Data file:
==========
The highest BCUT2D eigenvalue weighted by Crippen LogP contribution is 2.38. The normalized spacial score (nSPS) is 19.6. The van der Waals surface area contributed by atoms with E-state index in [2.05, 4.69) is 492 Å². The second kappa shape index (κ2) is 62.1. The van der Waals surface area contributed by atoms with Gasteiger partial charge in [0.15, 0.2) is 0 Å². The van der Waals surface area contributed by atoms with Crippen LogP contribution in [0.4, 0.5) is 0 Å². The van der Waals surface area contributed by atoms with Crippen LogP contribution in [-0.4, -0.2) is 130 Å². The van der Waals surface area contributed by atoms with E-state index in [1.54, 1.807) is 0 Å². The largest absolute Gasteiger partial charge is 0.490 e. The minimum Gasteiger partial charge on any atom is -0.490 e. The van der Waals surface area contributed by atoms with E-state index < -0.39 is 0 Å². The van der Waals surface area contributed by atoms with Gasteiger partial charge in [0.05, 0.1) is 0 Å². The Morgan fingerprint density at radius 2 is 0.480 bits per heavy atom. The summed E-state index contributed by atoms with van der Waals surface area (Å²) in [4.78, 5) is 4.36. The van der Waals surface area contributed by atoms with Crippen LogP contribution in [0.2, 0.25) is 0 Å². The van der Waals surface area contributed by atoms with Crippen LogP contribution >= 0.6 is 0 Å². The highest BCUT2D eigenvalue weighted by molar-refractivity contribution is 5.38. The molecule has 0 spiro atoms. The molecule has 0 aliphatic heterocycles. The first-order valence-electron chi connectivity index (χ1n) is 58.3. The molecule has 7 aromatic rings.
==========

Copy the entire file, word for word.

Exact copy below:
The highest BCUT2D eigenvalue weighted by Crippen LogP contribution is 2.38. The normalized spacial score (nSPS) is 19.6. The van der Waals surface area contributed by atoms with E-state index in [2.05, 4.69) is 492 Å². The second kappa shape index (κ2) is 62.1. The van der Waals surface area contributed by atoms with Gasteiger partial charge in [0.15, 0.2) is 0 Å². The van der Waals surface area contributed by atoms with Crippen LogP contribution in [0.4, 0.5) is 0 Å². The van der Waals surface area contributed by atoms with Crippen LogP contribution in [-0.4, -0.2) is 130 Å². The van der Waals surface area contributed by atoms with E-state index in [1.54, 1.807) is 0 Å². The largest absolute Gasteiger partial charge is 0.490 e. The minimum Gasteiger partial charge on any atom is -0.490 e. The van der Waals surface area contributed by atoms with E-state index < -0.39 is 0 Å². The van der Waals surface area contributed by atoms with Gasteiger partial charge in [0.05, 0.1) is 0 Å². The Morgan fingerprint density at radius 2 is 0.480 bits per heavy atom. The summed E-state index contributed by atoms with van der Waals surface area (Å²) in [4.78, 5) is 4.36. The van der Waals surface area contributed by atoms with Crippen LogP contribution in [0.2, 0.25) is 0 Å². The van der Waals surface area contributed by atoms with Crippen LogP contribution >= 0.6 is 0 Å². The highest BCUT2D eigenvalue weighted by molar-refractivity contribution is 5.38. The molecule has 0 spiro atoms. The molecule has 0 aliphatic heterocycles. The first-order valence-electron chi connectivity index (χ1n) is 58.3. The molecule has 7 aromatic rings.